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Planning Your PCS Road Trip

The Road Trip, part of the Great American Military-Family Experience, right?

We do it to PCS across the country. We do it to visit family at home and catch up with friends we moved away from so many years ago. We do it for some R&R and to get out and see parts of the country so many American families will never see. The road trip, it is part of the American Military Family definition. How do you prepare for such a great part of your experience as a military family?

Here are a few ideas:

1. Create the packing list.

Start with a great packing list. Find a notebook, get creative, and think of this as your travel journal. When planning a trip, make your packing list and plan on keeping it. Then, make notes of what you didn’t use, what you wish you would have brought, what was essential. This is a fun yet practical journaling approach. It will be fun to watch your packing lists (written in that same notebook) evolve over the years, from diapers and formula, to coloring books and video games, then maybe simple lists that involve just your service member and you, gallivanting across the country as empty nesters. It happens faster than you know.

2. Organize the entertainment.

Another important part of the Road Trip is entertainment. After all, the minivan’s DVD player only keeps them entertained for so long.

I made a kit for my boys on our last across multiple-state road trip. It was a big hit, and they still have their personal Vacation Journal binders with all the knick-knacks they picked up along the way. In your Vacation (or PCS!) Journal, include activities the kids can do while sitting. Car Bingo, Tic-Tac-Toe sheets, and travel scavenger hunts are all great ideas. They will need crayons, pencils, tape, extra paper to draw on, and even a handy pouch to keep things that they pick up along the way. Throw in a set of fresh batteries for their handheld games, but with this much fun, they may not need them. Foster an environment of adventure, and you will hear less “Are we there yet?” and more “Ooh, check this out!” or “BINGO!”

3. Be prepared for an emergency.

Accidents happen. Kids have accidents, things get spilled, life continues. When you pack your car, be certain to leave a few things in the trunk that you can very easily access.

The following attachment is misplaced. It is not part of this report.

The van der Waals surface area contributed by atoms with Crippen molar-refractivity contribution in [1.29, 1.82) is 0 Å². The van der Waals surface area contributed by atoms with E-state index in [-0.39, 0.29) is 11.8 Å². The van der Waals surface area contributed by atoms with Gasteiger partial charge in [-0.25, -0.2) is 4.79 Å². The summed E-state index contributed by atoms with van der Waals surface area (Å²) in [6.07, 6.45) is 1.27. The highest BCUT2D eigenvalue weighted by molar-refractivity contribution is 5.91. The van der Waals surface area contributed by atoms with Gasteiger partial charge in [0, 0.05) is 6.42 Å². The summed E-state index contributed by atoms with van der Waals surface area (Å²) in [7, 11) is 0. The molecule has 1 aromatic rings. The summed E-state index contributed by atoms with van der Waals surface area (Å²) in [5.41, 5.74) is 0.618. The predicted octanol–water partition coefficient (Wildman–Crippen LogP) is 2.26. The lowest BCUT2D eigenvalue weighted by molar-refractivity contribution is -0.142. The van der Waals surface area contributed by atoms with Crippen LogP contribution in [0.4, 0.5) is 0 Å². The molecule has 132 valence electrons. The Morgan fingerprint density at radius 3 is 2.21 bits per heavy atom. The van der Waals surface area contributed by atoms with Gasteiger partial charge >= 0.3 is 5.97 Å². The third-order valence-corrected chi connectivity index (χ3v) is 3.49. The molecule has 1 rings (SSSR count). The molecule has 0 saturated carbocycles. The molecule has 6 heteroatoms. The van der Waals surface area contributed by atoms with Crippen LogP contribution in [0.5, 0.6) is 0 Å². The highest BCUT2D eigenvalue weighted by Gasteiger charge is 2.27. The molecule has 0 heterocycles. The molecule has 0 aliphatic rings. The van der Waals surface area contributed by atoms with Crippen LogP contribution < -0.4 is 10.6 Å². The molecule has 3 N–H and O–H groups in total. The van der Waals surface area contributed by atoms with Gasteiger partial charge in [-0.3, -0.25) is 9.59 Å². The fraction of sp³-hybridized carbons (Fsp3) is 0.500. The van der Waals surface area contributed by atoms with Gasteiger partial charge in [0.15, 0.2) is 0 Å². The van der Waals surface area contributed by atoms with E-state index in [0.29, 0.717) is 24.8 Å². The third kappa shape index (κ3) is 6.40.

Take a gallon-sized Ziploc bag for each child. Label it with their name and keep a change of clothes in each bag, to include pants, a shirt, socks, underwear, and a change of shoes. The last thing you want to do is dig out suitcases at the bottom of the trunk in case of a big spill or a didn’t-quite-make-it-to-the-restroom-in-time moment, all while stopped on the side of the road.

Even if you don’t have babies in diapers, buy a pack of baby wipes before you hit the road. Put that on your “to buy” list right now—it’s a a car-trip necessity! Wipes clean up hands and faces, sticky seats and windows, and even dabs of fast-food ketchup or mustard dropped on the driver’s lap. It’s amazing what experience teaches us.

Don’t forget a big new garbage bag (or three or four) that you can tie closed. One particularly long and winding country road last winter made me glad we were prepared.  My 5 year old was in the back of the van, and he suddenly said, “Mom, I don’t feel so good.” I turned around quick enough to see him projectile vomit in three directions. Vomit everywhere, with at least four hours of car ride in front of us.

We pulled over and he changed into that spare set of clothes I mentioned (I am writing from experience here!). We used the baby wipes to clean up his face, his hands, the seat, the windows, anything within a 10-foot radius of his seat. Then, we stripped the high-back booster seat cover off and threw all the dirty clothes, the seat cover and anything else drenched in vomit in the garbage-bag and sealed it as tight as possible. That incident could have completely ruined the rest of our trip, but that lone garbage bag made the hours remaining in the car tolerable.


What tips do you have to offer? What do you absolutely have to have on a road trip? How do you help your family stay organized for an outing involving hours upon hours in the car?

An organized trip is less chaotic, more enjoyable, and an adventure waiting to be had. Happy travels!


  • M:M Command Team

    With over 159 years of military spouse experience and 68 PCSes under their belts, the M:M Command team is the ultimate Battle Buddy to help navigate Milspouse life. Powered by volunteer spirit and optimism the M:M Command Team could run a small country, but instead are dedicated entirely to the global empowerment of military spouses to help them conquer adversity, foster confidence, and thrive in this military life.

1 Comment

  1. Beth

    Make sure your spare is a full size tire and not a donut, they aren’t made to travel long distances on. Also, make sure to have basic First-Aid emergency kit, and a basic tool set, duct tape, bungy cord, flares, and water-proof matches, if it’s winter time always have appropriate winter attire or spare sleeping bags, and a shovel. If you go off of the road into a snow drift, make sure to dig the snow away from the tail pipe so you don’t get carbon monoxide back up inside the vehicle.
    Every driver should know how to change a tire, use jumper cables, and set up a road flare in case a needed situation should arise.


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